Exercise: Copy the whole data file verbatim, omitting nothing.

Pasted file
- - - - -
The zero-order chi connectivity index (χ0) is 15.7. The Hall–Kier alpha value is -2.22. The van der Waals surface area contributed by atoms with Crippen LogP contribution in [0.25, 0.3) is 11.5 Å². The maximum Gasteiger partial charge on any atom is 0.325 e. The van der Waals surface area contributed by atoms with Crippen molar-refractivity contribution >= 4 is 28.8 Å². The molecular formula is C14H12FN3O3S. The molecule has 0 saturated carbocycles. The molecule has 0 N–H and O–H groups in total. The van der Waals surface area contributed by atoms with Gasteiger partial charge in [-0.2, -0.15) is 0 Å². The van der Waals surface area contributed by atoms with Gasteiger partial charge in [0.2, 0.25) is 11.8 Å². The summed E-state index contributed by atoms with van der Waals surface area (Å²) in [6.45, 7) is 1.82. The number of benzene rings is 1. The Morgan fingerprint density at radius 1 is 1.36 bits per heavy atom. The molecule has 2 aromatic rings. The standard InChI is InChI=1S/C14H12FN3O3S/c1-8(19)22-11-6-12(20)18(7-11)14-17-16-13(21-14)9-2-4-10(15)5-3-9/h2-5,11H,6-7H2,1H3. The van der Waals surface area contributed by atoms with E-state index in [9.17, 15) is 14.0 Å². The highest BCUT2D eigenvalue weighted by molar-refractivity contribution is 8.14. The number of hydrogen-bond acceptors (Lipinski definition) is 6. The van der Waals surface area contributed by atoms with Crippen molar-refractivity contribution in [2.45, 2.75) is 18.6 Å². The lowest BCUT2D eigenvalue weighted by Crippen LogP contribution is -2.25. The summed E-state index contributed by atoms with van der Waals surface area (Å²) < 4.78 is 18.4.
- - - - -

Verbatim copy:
The zero-order chi connectivity index (χ0) is 15.7. The Hall–Kier alpha value is -2.22. The van der Waals surface area contributed by atoms with Crippen LogP contribution in [0.25, 0.3) is 11.5 Å². The maximum Gasteiger partial charge on any atom is 0.325 e. The van der Waals surface area contributed by atoms with Crippen molar-refractivity contribution >= 4 is 28.8 Å². The molecular formula is C14H12FN3O3S. The molecule has 0 saturated carbocycles. The molecule has 0 N–H and O–H groups in total. The van der Waals surface area contributed by atoms with Gasteiger partial charge in [-0.2, -0.15) is 0 Å². The van der Waals surface area contributed by atoms with Gasteiger partial charge in [0.2, 0.25) is 11.8 Å². The summed E-state index contributed by atoms with van der Waals surface area (Å²) in [6.45, 7) is 1.82. The number of benzene rings is 1. The Morgan fingerprint density at radius 1 is 1.36 bits per heavy atom. The molecule has 2 aromatic rings. The standard InChI is InChI=1S/C14H12FN3O3S/c1-8(19)22-11-6-12(20)18(7-11)14-17-16-13(21-14)9-2-4-10(15)5-3-9/h2-5,11H,6-7H2,1H3. The van der Waals surface area contributed by atoms with E-state index in [9.17, 15) is 14.0 Å². The highest BCUT2D eigenvalue weighted by molar-refractivity contribution is 8.14. The number of hydrogen-bond acceptors (Lipinski definition) is 6. The van der Waals surface area contributed by atoms with Crippen molar-refractivity contribution in [2.45, 2.75) is 18.6 Å². The lowest BCUT2D eigenvalue weighted by Crippen LogP contribution is -2.25. The summed E-state index contributed by atoms with van der Waals surface area (Å²) < 4.78 is 18.4.